Walked from our apartment block to the Ghingis Hotel to use Wifi and look around. Australia should never complain about about our streets or infrastructure. The sharp contrast between our cities is apparent when walking the streets. The pavement is generally broken due as much as anything by the extreme weather conditions the country suffers. Great lumps of concrete or blocks are raised, holes and pieces of steel rio jut from buildings and paths. Edges of buildings often are sharp and it is up to the individual to be careful when going about. Man holes are often without covers and may or may not have lumps of concrete lossless covering them. This is not a wheelchair friendly city. The paths are often broken by a concrete curbing you need to step over. And yet these streets are walked by elegantly dressed women wearing the highest fashion heels. For me, flat shoes are still awkward.
Walking along the river path this morning we notices great shells of ice formed on the cool underside of the bridges. these must have been at leat one and a half meters thick, left over from the frozen winter river freeze. A homeless persons camp was made beside the ice under the bridge.
The city is in an obvious state of change as new apartment blocks rise all around the city. The old soviet apartment blocks are tired and looking shabby as the paint work and iron grills covering the windows stress from the harsh climate. Cracks and lumps of concrete loosen and fall with age.
New apartment walled enclaves are developed with grand gates and gleam with fresh paint; in waiting of the new Ulaanbaatar that is sure to come.
We are living in an older part of town where the Soviet style apartment blocks are built on a regular grid with a park of shorts in the centre of each apartment tower. A children’s playground with painted steel equipment for residents is provided. This equipment would have been removed years ago from our parks; deemed unsafe. Here they are used constantly by happy laughing children. On bench seats outside the apartment blocks sit older residents in an array of traditional dell and western clothing.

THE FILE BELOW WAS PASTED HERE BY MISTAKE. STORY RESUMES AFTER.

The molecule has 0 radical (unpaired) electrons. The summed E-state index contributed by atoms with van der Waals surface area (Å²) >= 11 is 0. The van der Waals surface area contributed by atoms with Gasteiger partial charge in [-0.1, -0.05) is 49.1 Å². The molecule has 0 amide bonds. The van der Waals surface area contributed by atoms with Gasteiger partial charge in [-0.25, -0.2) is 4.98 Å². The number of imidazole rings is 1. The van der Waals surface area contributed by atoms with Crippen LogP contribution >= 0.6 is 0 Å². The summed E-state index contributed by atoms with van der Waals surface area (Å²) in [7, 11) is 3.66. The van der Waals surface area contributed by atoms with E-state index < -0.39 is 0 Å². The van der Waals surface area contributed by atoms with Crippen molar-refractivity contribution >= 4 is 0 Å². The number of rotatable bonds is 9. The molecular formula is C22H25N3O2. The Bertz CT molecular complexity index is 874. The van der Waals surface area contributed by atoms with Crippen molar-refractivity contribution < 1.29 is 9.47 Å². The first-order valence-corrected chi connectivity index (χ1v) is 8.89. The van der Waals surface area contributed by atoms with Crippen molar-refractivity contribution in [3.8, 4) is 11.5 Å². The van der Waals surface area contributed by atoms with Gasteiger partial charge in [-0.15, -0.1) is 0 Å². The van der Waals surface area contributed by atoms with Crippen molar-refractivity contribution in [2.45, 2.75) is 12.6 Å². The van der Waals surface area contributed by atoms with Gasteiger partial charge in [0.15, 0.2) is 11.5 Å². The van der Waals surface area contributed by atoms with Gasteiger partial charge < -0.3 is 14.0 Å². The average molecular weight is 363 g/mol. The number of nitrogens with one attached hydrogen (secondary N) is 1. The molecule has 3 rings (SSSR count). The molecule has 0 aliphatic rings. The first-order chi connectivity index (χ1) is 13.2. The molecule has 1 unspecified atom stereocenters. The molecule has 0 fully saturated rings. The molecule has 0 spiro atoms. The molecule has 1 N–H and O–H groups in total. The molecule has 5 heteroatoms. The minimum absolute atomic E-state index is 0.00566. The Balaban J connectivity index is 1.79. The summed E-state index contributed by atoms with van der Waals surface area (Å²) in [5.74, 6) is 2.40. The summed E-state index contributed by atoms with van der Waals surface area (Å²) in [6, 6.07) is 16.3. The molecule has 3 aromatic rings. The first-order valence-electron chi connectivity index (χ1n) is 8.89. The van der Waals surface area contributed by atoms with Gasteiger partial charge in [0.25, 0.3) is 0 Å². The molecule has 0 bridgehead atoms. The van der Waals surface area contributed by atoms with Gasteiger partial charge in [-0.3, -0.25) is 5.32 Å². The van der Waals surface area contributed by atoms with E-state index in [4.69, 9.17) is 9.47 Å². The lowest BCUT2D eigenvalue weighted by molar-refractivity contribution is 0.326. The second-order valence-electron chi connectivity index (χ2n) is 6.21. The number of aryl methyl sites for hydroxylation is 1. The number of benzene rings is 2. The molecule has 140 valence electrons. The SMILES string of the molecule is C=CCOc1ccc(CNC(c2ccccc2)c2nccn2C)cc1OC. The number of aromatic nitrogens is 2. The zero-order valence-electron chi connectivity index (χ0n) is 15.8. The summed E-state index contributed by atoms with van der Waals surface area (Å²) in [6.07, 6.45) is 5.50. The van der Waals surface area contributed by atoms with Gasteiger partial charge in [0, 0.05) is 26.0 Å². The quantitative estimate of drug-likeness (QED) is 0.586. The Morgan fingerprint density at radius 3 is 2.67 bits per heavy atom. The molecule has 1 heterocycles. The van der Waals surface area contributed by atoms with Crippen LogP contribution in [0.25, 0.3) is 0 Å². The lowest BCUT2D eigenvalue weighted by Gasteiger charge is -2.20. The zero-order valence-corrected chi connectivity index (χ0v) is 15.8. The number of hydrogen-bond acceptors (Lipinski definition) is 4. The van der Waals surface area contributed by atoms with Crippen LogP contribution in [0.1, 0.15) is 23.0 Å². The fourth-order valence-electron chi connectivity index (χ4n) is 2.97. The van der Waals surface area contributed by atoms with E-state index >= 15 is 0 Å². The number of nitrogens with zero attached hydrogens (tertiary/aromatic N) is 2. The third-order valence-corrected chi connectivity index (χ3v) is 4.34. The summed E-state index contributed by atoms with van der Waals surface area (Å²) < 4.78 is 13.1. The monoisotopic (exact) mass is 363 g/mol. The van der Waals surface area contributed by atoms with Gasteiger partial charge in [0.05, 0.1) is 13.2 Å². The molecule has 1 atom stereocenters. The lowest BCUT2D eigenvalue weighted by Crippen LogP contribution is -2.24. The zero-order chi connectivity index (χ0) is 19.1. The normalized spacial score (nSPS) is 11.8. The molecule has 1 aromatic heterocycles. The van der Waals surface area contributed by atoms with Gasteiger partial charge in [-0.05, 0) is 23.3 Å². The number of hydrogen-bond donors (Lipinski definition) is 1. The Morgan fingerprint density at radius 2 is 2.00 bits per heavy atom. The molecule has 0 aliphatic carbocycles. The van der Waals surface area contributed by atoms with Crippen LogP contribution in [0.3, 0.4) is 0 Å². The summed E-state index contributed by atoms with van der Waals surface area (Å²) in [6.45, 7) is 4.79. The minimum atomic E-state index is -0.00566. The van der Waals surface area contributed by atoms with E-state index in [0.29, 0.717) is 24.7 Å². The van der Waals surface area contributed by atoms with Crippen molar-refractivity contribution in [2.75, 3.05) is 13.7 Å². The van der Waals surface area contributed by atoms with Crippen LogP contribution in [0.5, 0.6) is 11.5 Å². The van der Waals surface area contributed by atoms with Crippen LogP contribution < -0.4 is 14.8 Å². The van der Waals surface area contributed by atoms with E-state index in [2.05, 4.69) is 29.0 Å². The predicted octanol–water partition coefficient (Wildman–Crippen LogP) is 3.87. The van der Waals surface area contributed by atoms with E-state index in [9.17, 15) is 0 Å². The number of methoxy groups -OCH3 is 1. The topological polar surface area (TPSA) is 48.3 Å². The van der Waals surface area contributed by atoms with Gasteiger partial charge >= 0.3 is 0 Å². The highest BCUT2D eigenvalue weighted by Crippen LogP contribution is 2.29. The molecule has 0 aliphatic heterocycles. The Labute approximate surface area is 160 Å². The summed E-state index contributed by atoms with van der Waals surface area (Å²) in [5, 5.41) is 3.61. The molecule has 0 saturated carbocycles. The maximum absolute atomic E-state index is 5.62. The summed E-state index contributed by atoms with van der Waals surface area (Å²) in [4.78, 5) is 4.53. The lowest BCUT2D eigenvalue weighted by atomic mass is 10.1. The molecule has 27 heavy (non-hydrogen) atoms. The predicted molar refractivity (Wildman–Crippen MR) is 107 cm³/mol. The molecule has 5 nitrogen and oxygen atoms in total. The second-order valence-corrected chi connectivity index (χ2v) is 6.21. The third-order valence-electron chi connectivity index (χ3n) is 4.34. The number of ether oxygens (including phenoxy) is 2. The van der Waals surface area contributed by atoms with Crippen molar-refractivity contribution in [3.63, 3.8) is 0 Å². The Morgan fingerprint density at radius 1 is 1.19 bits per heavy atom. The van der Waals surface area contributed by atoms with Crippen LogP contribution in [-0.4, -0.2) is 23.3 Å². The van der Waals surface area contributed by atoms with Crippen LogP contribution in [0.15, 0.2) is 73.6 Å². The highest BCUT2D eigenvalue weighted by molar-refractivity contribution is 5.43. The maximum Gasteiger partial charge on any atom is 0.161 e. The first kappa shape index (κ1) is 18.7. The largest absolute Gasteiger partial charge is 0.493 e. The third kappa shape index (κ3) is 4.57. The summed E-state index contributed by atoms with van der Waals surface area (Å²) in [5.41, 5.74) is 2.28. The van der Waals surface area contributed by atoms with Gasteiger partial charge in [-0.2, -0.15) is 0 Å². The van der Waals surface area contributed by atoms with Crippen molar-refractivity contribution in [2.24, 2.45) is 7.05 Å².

Some happy children are riding bikes clearly delighted with the new road surface that was laid yesterday. The black tar is a bright addition to the dusty block.
We met up with Lkhamma and her husband in the evening. Lkhamma stayed with us in Melbourne on her vist last year. Lkhamma is the Foreign Arts contact for the Union of Mongolian Artists where our second exhibition will be displayed in there beautiful gallery in the centre of town.
We were taken to dinner at a fine Indian Restraunt in a fine hotel. Her husband, Tugi owns a printing business and will be able to print my photography for the exhibition. He explained he has a very good Japanese printing machine exported recently. He also has a Chinese machine. If the Chinese machine breaks down they need to bring in a Chinese technician. This requires first contacting the makers, organizing a visa for the Chinese to enter Mongolia, organizing accommodation and a process and down time of at least two weeks for the business. It makes it very difficult to compete in business as there are many printing shops in UB.
We were woken in the evening by the sound of shouting emanating from the apartment next door. Alcohol is a problem here, as anywhere. Tugi explained vodka was the problem here and not so much with illicit drugs as in other places. Vodka is cheap, as little as four dollars a bottle, up to maybe $20. I asked if there was any difference in the quality of the taste between the cheap and the more expensive. Tugi says no, only in the quality of the glass and the labels. In the countryside where vodka is fermented by the country people is there a marked difference. The country vodka is much softer. Togi owns a ger camp and has promised to take us out to his camp for a weekend.